Saturday, September 09, 2006

No Thanks, I Have Enough Guilt

There are two kinds of religious guilt, Catholic and Jewish. Catholic guilt asks you to repent for things you've done against God. Jewish guilt is much worse. You must repent for things you've done against your mother. That is a task that can never be completed. Both forms of guilt have become universal. Just as you don't need to be Catholic to accept Catholic guilt, you don't have to be Jewish to accept Jewish guilt. In fact, Jewish guilt, even though there are many fewer Jews than Catholics, is the more prevalent of the two. After all, there are athiests who don't believe in God and have no guilt regarding sins against Him. But everyone has a mother.

Since 9/11, however, we've been commanded by certain groups to saddle ourselves with another kind of religious guilt. We are now required to indulge ourselves in Muslim guilt. This is a new kind of guilt, one that is tied to that mythical afliction; Islamophobia. We in the West must wallow in guilt for suspecting our Muslim neighbors of having terrorist sympathies, of perhaps having "dual loyalties", or of only being loyal to jihad. We are also guilty of assuming that they hate us if we are not a Muslim, especially if we are Jewish. According to The Detroit News,
Local Muslims and Arab-Americans hoped that, by now, discrimination and harassment would have ebbed. Instead, they say, things have only gotten worse. Each new event involving extremist Muslims -- like the recent terrorism charges in Great Britain and the Israeli war against Hezbollah -- increases misgivings about local Muslims. From hassles at the airport, to delayed citizenship, to verbal taunts, local Muslims, including South Asians and Arabs, say they feel increasingly segregated.
There is a deep sense of uncertainty that faces the community," said Saaed Khan of Rochester Hills, an adjunct professor of Near East Asian studies at Henry Ford Community College. "Many Muslim Americans feel a double sense of siege, one by the terrorists and the other is the way the society views them."
There are statistics.
Evidence of intolerance abounds. A Quinnipiac University poll Aug. 29 revealed that American voters say, by 60 percent to 30 percent, that authorities should single out people who look "Middle Eastern" for security measures. Only 6 percent of Americans have a positive first impression of Muslims, according to a poll conducted last year for the Council on American Islamic Relations Research Center, and about 20 percent admit to being intolerant of Muslims.
And there are anecdotes.
Anecdotes also are plentiful. Taxi drivers of Middle Eastern or South Asian descent in Metro Detroit describe the scorn and derision of passengers, who sometimes holler epithets at them and refuse to pay fares.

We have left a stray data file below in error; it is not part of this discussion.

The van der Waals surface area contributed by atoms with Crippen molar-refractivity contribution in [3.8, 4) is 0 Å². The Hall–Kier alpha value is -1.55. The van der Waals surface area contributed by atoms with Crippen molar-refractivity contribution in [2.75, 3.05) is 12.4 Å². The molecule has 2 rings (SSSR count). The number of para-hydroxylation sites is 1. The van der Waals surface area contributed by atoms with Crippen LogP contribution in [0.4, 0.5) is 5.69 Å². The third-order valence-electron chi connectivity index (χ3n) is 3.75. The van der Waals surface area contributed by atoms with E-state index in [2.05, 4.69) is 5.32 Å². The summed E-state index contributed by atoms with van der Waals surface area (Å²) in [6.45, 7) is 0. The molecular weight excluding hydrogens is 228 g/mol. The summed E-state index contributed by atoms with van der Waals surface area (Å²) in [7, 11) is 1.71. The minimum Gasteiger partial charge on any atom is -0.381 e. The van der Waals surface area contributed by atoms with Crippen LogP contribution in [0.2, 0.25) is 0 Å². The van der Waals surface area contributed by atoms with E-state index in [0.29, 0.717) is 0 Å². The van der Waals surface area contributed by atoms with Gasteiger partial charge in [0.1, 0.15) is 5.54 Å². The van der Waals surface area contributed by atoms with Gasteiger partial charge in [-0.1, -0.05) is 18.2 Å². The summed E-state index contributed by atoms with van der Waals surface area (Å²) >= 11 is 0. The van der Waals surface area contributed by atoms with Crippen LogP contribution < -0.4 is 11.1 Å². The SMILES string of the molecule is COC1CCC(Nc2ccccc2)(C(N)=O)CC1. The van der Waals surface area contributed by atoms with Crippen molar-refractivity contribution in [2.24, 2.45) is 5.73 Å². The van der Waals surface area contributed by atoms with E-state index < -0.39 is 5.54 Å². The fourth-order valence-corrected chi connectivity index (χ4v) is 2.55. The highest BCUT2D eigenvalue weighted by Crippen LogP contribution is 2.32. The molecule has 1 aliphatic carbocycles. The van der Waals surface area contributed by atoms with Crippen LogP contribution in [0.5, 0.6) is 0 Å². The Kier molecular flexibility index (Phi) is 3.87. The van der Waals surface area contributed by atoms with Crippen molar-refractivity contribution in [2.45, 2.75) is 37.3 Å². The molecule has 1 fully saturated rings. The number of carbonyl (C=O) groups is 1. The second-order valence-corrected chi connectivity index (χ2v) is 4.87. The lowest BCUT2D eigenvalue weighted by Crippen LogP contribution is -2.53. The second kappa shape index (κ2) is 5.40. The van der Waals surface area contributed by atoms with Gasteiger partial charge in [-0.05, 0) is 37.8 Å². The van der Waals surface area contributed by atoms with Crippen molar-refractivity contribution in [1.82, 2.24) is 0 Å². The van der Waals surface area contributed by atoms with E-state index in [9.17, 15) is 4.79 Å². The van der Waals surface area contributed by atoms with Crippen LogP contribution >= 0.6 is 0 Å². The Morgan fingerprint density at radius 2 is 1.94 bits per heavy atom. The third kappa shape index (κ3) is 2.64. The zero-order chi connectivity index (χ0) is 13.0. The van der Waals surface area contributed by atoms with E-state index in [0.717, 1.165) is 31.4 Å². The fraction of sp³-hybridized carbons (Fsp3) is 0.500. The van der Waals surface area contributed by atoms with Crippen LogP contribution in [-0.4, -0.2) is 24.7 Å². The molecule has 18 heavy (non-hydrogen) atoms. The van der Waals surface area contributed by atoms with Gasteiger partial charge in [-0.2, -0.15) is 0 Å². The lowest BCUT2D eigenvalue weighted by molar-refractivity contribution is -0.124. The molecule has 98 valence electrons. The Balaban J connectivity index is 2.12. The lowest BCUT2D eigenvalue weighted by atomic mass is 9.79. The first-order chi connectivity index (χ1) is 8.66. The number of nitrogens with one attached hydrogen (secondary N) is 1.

They claim that they are being unfairly maligned and are really on our side.
"I think the media after 9/11 was obviously concentrating on the threat of terror," said Tarek Baydoun, president of the student government at the University of Michigan-Dearborn. "But a lot of our leaders did get exposure and were able to reiterate that Muslims and Arabs in America and around the world don't support terrorism.

"I just don't know if that can counteract the whole bias against the community. When there is a threat, people are more willing to stigmatize."
Alas, it is all so sad. Or is it?

During this past summer, when Hezbollah kidnapped two Israeli soldiers, blasted rockets filled with ball bearings at civilians in Northern Israel and used the civilian population of Lebanon as human shields against the IDF, there were daily pro-Hezbollah rallies in Dearborn Michigan and other areas with large concentrations of Muslims. This report from NPR covered some of the action and some of the cheerleading for terror and outright Jew-hatred.
Daily protests occur in Dearborn. At one recent demonstration, organized by the Congress of Arab-Americans, about 1,000 people attended. College-age men asked, in call and response fashion, "Who is your army?" Protestors responded: "Hezbollah." "Who is your leader?" they were asked. "Nasrallah," the chanters responded. Many carried placards of the Hezbollah leader. A few days earlier at an even larger demonstration, more than 15,000 turned out, about half of Dearborn's Arab community.

Those who regularly attend the demonstrations tend to be the most strident.

"Oh, Jews, remember Khaibar," the marchers chant. "The army of the Prophet will return."